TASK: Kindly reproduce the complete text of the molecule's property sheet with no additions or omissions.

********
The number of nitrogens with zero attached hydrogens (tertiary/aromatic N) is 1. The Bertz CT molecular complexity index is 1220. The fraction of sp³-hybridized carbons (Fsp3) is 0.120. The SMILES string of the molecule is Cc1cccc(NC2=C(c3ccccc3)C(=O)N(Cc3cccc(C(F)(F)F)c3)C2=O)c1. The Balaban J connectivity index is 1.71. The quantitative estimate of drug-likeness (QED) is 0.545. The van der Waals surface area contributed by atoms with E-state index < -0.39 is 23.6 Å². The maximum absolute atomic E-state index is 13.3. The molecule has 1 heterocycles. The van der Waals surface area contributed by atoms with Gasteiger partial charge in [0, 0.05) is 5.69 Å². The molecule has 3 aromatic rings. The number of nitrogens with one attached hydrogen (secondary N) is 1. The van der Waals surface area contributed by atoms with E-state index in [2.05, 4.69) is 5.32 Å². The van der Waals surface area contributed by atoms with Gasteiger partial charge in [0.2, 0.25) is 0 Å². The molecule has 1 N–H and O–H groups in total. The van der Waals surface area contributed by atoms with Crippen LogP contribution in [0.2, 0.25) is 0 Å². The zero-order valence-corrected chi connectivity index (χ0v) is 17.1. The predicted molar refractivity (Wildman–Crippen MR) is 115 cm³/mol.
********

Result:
The number of nitrogens with zero attached hydrogens (tertiary/aromatic N) is 1. The Bertz CT molecular complexity index is 1220. The fraction of sp³-hybridized carbons (Fsp3) is 0.120. The SMILES string of the molecule is Cc1cccc(NC2=C(c3ccccc3)C(=O)N(Cc3cccc(C(F)(F)F)c3)C2=O)c1. The Balaban J connectivity index is 1.71. The quantitative estimate of drug-likeness (QED) is 0.545. The van der Waals surface area contributed by atoms with E-state index < -0.39 is 23.6 Å². The maximum absolute atomic E-state index is 13.3. The molecule has 1 heterocycles. The van der Waals surface area contributed by atoms with Gasteiger partial charge in [0, 0.05) is 5.69 Å². The molecule has 3 aromatic rings. The number of nitrogens with one attached hydrogen (secondary N) is 1. The van der Waals surface area contributed by atoms with E-state index in [2.05, 4.69) is 5.32 Å². The van der Waals surface area contributed by atoms with Gasteiger partial charge in [0.2, 0.25) is 0 Å². The molecule has 1 N–H and O–H groups in total. The van der Waals surface area contributed by atoms with Crippen LogP contribution in [0.2, 0.25) is 0 Å². The zero-order valence-corrected chi connectivity index (χ0v) is 17.1. The predicted molar refractivity (Wildman–Crippen MR) is 115 cm³/mol.